A Children's Book Takes Wing as a Potent Tool for Water Education

A new book from two WEF staffers takes kids on a journey to discover the importance of water and the professionals who take care of it.

A Children's Book Takes Wing as a Potent Tool for Water Education

It’s an axiom in the water industry that protecting and conserving water is everyone’s job. The authors of a new book from the Water Environment Federation are taking that message to the very young.

This year, Lori Harrison (author) and husband Jon Harrison (illustrator) created Why Water’s Worth It, a 36-page children’s book that tells the story of water in engaging, rhyming language. Lori is director of creative projects, and Jon is an art director with WEF.

The story takes readers on a trip through the world of water — its uses, how it’s treated and delivered, the people who do the work, what it takes to protect and preserve it for the future, and more. It’s a simple story, just one or two colorful, watercolor-style pictures (more than 40 in all) and a few lines of text per page:

We need it to clean, to eat and to drink
It helps us to play, to work and to think …

Passionate people who love what they do
Work hard to clean water for me and for you …

We’re all in this cycle, we all live downstream
We’re in this together, we’re part of this team …

The book is available through www.wefmarketplace.org and major online channels. The Harrisons talked about their project, the motives behind it and their plans for it, in an interview with Treatment Plant Operator.

TPO: What is the history of the Water’s Worth It campaign?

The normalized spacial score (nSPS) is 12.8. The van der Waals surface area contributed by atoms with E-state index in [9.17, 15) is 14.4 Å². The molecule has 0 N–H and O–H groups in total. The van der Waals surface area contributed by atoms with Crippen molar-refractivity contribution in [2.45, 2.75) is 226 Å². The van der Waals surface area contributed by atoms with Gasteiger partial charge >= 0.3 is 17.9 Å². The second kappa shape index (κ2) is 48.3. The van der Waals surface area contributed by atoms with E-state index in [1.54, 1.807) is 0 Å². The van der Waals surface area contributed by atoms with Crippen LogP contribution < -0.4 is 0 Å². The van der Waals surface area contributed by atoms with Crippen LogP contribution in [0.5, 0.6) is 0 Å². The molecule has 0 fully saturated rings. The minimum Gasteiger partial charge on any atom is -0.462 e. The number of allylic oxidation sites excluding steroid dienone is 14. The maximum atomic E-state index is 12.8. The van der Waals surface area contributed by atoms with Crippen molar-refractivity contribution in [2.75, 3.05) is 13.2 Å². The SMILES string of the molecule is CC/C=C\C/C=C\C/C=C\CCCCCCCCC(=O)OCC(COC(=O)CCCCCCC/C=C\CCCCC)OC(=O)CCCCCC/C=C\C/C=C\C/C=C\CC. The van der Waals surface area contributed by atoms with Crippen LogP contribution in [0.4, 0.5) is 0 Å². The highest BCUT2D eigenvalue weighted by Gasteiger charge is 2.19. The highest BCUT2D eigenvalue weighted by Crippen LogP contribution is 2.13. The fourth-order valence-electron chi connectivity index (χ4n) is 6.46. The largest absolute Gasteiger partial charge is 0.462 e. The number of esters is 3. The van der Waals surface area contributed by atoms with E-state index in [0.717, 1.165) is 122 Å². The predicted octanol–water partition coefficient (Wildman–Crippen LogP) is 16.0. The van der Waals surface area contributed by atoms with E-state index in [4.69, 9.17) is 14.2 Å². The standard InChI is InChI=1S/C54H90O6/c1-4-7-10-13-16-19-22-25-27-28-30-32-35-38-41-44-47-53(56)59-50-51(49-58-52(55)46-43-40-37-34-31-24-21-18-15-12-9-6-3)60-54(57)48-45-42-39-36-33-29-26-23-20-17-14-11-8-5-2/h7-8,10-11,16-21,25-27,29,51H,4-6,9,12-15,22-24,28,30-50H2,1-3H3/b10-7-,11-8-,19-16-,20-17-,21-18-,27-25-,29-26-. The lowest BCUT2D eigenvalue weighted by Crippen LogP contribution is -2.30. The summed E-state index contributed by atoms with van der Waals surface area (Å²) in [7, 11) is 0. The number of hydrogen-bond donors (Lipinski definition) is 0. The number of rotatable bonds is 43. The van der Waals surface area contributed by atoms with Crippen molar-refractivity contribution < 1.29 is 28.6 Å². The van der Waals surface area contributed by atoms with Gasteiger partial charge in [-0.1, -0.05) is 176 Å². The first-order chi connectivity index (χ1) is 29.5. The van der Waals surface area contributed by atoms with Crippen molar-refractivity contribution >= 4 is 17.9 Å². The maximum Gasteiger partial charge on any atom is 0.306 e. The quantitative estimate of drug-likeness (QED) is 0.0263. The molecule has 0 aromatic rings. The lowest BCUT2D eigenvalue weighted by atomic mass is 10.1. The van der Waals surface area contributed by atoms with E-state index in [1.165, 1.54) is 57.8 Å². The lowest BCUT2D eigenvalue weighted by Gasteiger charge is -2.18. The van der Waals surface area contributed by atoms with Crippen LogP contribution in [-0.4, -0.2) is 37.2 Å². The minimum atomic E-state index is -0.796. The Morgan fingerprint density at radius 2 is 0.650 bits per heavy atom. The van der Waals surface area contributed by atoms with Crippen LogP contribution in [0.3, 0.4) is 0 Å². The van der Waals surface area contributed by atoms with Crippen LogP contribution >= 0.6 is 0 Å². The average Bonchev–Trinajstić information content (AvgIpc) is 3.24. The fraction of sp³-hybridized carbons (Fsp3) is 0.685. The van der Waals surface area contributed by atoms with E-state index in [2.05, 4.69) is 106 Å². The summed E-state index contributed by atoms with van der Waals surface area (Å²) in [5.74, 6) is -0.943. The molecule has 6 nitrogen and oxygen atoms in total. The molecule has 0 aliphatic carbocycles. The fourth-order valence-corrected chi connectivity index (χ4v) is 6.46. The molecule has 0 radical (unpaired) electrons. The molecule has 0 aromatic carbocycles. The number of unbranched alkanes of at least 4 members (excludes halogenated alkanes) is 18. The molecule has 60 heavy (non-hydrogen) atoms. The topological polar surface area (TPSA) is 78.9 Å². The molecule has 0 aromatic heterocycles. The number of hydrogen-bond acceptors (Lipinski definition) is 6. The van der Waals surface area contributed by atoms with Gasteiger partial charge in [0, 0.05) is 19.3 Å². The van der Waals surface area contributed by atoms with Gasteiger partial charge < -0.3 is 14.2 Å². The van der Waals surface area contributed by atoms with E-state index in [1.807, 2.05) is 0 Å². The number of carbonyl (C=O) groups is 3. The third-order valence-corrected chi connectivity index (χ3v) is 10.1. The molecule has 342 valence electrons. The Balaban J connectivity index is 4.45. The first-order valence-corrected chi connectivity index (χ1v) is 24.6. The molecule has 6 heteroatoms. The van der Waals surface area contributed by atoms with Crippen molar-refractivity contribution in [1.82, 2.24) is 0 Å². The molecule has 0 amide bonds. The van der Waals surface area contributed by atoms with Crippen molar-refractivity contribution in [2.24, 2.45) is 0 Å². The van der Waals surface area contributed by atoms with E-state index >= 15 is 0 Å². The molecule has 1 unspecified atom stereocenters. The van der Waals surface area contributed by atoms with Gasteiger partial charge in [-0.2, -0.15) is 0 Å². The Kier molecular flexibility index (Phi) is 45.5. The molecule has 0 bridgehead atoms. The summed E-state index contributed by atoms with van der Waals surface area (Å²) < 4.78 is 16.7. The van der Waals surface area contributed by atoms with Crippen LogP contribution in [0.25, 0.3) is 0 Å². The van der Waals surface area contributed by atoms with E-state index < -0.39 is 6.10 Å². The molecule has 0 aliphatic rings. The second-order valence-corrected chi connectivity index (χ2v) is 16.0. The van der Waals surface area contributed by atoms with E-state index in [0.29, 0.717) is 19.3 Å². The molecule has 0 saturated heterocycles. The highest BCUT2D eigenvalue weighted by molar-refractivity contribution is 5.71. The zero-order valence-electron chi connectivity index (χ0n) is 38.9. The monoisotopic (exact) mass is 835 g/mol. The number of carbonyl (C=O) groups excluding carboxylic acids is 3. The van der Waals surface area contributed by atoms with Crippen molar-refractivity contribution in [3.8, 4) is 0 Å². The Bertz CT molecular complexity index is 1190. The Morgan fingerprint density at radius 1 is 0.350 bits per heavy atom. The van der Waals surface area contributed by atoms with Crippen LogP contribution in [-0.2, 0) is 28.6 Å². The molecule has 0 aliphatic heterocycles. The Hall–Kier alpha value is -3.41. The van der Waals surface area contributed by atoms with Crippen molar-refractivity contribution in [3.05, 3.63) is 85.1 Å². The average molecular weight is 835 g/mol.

Lori: Water’s Worth It is a campaign Jon and I created that was launched in 2012 and was very successful. Last year we decided to pick it back up and revitalize the messaging. In the course of that, we branched out to incorporate topics we hadn’t addressed, like resource recovery and stormwater. We also tried to make it more public-facing, whereas the initial audience consisted of WEF members and water professionals. In addition, we’ve had a lot requests for K-12 resources, so we decided to incorporate children, as the next generation of water leaders, into the messaging and the visuals.

TPO: How did the relaunch of Water’s Worth It lead to the creation of the book?

Lori: For the relaunch of Water’s Worth It at WEFTEC last year, we decided to focus on kids. Working with 522 Productions, a video company, we created a video built around a little girl reading a story about water. I wrote the script, and the production company created cover art for the book, which at that point was simply a prop; the book the girl was holding had nothing in it. Then once the video was released at WEFTEC, people started coming to our bookstore asking to buy the book. 

TPO: So you actually created the book in response to a demand?

Lori: That’s right. I worked with Jon to create a new storyboard for print rather than a video. He had to do about 40 original illustrations.

TPO: How were the illustrations created?

Jon: I started drawing by hand and did some mock-ups of what the artwork would look like, but then I took it over and drew everything on the computer. It’s all done in Adobe Illustrator, but still somewhat freehand. We wanted to make sure we maintained a watercolor feel and a hand-drawn aspect.

TPO: How long did it take to write the story?

Lori: The story took about an hour. I did start with a basic structure from working on the initial storyboard. I knew what the beginning, middle and end would be, and I knew what my call to action would be. Rhyming is slightly more challenging than straight prose, but because I had the structure already established, the words came together rather quickly.

TPO: The illustrations must have taken quite a bit more time.

Jon: I averaged about one two-page spread per day. I had to make sure we got the right action to capture the message of the lines on the page, and on top of that, I had to learn new techniques in how to create effective illustrations.

TPO: Children’s books need to target a specific age group. What’s your age target?